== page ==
tempera and pencil on composition board
102.6 x 102.7 cm
National Gallery of Victoria, Melbourne
Felton Bequest, 1967
© Bridget Riley
Opening, 1961 By Bridget Riley
An Art Start Literacy Activity
Language Starter Activities
Refer to our handy Glossary of Literary Terms for definitions and examples
Read our Art Start The Art of Language Introduction
Look through the Art Start Image Bank
Where not otherwise stated these activities can be undertaken by students in pairs, small groups or individually, depending on the teachers' individual curriculum requirements.
Group Activity: LOOKING
Instructions for students
- What are your first thoughts when you look at this work?
- Discuss the images, experiences and music of which you are reminded.
- Brainstorm and share a list of key words suggested by the painting. For example: black, white, gaps, square, stripe.
- Choose two of these words and see who can find the most synonyms for each. For example: stripe, bar, slit, line, chord.
- Record all the words generated by the class.
Symbols – the Meaning of Black and White
What might black and white symbolise? As a class, brainstorm and list ideas. For example: black could symbolise death, night, ignorance, the universe.
Responding to Art Writing Projects
Students discuss the messages, meanings and mood of Opening, 1961.
This project requires as background information:
- information about Opening in The Art Start Image bank
- The Art Start model for investigating art
- interpretive ideas and descriptions developed in Language Starter activities.
Poetry is like art – it allows us to see something in a different way. Its impact can be powerful and immediate.
A poem is a painting that is not seen;
A painting is a poem that is not heard
Phoebe Hesketh, A poem is a Painting, Page 7, Picture Poems, Benton, M and P, Hodder and Stoughton, 1997
- Using this quote as a starting point, discuss and document ways in which art and poetry may be similar.
- Create an acrostic poem using the title of the painting.
- Take each consecutive letter of the word ‘opening’ and use it to start a line of poetry that describes the artwork.
Optical tricks confuse our eyes
Parallel lines in profusion……
Poetry from Multiple Viewpoints
Activity inspired by From a picture by Bridget Riley, Nick Dunning, Painting with words, Benton M and P, Hodder and Stoughton, 1995
- List people from different walks of life. Now imagine and describe how they would view the painting. For example: to a musician it might resemble funky jazz whereas a prisoner may be reminded of jail bars or a shopper a bar code.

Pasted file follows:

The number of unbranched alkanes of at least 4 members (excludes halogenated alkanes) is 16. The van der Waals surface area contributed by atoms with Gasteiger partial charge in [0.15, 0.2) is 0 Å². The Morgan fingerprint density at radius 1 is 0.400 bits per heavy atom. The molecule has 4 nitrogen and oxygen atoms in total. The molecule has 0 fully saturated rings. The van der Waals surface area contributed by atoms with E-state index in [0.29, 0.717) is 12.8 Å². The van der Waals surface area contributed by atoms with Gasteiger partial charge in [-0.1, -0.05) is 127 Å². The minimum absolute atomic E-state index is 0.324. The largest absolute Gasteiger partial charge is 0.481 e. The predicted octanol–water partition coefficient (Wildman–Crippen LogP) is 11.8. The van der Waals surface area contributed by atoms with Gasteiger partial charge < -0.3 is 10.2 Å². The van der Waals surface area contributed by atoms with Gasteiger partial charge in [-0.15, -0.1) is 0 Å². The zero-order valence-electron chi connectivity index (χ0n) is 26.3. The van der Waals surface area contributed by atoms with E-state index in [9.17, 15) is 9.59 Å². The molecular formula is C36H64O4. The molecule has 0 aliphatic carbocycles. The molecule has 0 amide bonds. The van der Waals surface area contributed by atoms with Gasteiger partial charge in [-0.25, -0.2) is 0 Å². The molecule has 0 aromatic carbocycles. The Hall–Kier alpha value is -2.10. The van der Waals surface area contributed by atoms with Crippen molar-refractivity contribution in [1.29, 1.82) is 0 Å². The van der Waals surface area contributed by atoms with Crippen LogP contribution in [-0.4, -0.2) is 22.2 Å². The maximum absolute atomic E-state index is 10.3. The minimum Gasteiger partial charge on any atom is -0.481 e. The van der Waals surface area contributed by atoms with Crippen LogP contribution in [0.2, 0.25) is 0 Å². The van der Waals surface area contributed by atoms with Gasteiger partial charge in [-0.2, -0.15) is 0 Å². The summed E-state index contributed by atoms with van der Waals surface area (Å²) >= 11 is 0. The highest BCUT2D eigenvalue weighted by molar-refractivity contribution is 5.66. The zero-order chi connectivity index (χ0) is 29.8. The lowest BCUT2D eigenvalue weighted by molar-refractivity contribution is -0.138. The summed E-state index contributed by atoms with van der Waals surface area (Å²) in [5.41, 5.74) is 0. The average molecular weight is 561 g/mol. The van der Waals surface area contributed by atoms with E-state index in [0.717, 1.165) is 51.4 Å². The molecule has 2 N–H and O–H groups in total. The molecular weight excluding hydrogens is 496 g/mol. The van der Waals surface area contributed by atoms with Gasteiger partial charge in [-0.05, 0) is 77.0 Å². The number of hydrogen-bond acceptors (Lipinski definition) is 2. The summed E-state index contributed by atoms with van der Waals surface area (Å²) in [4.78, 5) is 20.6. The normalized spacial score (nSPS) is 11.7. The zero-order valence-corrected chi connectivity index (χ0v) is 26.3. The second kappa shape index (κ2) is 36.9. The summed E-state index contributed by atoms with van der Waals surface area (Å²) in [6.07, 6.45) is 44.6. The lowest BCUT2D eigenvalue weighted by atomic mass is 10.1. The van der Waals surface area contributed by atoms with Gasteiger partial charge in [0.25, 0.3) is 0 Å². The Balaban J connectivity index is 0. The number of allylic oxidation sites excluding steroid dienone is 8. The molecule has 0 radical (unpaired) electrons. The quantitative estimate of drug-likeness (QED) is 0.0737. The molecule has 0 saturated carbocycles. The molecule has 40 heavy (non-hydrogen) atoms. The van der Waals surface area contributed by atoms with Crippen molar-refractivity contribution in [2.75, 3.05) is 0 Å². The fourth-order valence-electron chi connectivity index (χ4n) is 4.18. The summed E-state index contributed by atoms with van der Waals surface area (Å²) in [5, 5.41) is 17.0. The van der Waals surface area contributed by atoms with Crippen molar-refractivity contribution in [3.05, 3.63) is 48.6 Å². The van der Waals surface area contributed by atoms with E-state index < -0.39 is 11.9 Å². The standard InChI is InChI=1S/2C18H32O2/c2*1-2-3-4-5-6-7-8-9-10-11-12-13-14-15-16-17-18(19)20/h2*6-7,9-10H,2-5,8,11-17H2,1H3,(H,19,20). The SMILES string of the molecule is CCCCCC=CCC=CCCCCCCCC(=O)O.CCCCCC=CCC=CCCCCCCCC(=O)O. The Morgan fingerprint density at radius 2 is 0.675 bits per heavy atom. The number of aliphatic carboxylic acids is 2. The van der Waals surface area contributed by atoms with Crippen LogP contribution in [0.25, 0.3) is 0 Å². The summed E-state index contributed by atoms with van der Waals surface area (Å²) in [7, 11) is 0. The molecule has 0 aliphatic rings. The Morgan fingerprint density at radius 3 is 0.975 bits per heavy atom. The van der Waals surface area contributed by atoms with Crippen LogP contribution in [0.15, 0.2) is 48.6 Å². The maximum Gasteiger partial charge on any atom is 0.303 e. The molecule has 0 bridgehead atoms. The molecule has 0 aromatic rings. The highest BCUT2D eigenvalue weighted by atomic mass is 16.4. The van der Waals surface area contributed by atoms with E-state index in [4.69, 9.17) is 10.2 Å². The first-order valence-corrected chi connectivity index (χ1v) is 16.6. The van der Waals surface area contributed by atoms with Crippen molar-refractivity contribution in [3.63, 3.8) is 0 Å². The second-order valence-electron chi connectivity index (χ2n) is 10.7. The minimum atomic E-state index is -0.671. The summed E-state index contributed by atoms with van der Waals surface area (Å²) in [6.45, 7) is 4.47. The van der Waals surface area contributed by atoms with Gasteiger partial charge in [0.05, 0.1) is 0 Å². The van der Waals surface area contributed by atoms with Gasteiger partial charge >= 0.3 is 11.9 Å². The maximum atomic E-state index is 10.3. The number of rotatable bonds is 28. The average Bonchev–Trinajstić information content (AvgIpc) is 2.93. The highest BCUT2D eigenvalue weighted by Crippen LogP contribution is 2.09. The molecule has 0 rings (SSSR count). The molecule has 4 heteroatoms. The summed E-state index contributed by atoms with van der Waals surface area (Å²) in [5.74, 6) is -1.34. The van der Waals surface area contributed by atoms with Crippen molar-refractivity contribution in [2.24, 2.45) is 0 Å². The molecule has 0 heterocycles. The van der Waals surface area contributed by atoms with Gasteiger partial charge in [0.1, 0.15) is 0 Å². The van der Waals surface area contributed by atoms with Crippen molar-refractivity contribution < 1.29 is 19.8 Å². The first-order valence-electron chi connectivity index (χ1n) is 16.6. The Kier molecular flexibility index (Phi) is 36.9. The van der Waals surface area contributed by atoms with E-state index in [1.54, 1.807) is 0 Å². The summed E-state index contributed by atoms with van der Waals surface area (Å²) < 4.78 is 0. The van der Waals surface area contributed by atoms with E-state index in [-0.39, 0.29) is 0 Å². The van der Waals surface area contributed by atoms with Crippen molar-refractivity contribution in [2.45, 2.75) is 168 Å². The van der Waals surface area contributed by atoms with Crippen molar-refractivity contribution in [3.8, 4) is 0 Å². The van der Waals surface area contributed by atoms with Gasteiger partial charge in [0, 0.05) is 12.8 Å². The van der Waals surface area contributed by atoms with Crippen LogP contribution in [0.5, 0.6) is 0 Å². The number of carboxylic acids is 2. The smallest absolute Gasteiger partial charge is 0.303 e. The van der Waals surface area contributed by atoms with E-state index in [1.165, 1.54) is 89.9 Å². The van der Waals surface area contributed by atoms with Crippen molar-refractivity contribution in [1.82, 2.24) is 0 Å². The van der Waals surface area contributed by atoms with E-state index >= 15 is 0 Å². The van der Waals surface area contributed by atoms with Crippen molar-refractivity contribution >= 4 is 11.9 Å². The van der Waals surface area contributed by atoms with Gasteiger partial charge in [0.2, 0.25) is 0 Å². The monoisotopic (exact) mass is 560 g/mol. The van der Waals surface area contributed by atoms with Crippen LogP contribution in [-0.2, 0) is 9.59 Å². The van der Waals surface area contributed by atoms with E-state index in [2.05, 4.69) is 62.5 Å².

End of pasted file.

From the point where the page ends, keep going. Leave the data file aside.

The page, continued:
- Create a poem using your ideas.
‘To a dancer an illuminated stage
To a doorman
Never ending stairs
To a child a licorice filled candy store
To a mathematician
To a magician
To a lioness
Her next meal’
This poem is by a Middle Years student
- As an alternative, you could experiment with the following format – add an alliterative adjective to describe each person (listed previously) and find synonyms to replace the word ‘sees’. For example:
‘The delicate dancer sees…
The dour doorman stares at …
The cheery child spies …..
The methodical mathematician focuses on perfect symmetry
The mysterious magician perceives……..
The languorous lioness peers at ……….'
Shape Poem Activity
- Brainstorm a list of shapes found in Opening, 1961, such as square, diamond, thin rectangles.
- Use the words generated in the Language Starters Synonym Challenge, to fill in the shapes suggested to create a shape poem.
Presenting and Performing Projects
Poetry Reading Activity
The earliest poems were not written down, due to low levels of literacy. Instead, they were performed aloud. Volume, speed of reading, body language (including sometimes dramatic gestures), and pauses were all used in performances to keep the audience enthralled. Consider these aspects of performance before engaging in the activity below.
In small groups or as a class create and or film a performance of the poetry generated by the Responding to Art Writing Projects Poetry from Multiple Viewpoints Activity. Consider performing the poems with several speakers, wearing costume or accompanying the readings with illustrations of the poems.
Matching Art and Nature Activity
- Bridget Riley has suggested that her works reflect the rhythms and energy of nature.
- Discuss and list the ways Opening, 1961 reminds you of energy in nature.
- Research the work of the artist.
- Working in small groups, choose five of her paintings and create artworks, take photographs or collect images that depict an image of nature that you believe matches each artwork.
- Create a PowerPoint presentation for your class with a commentary that explains the connection between your images and her paintings.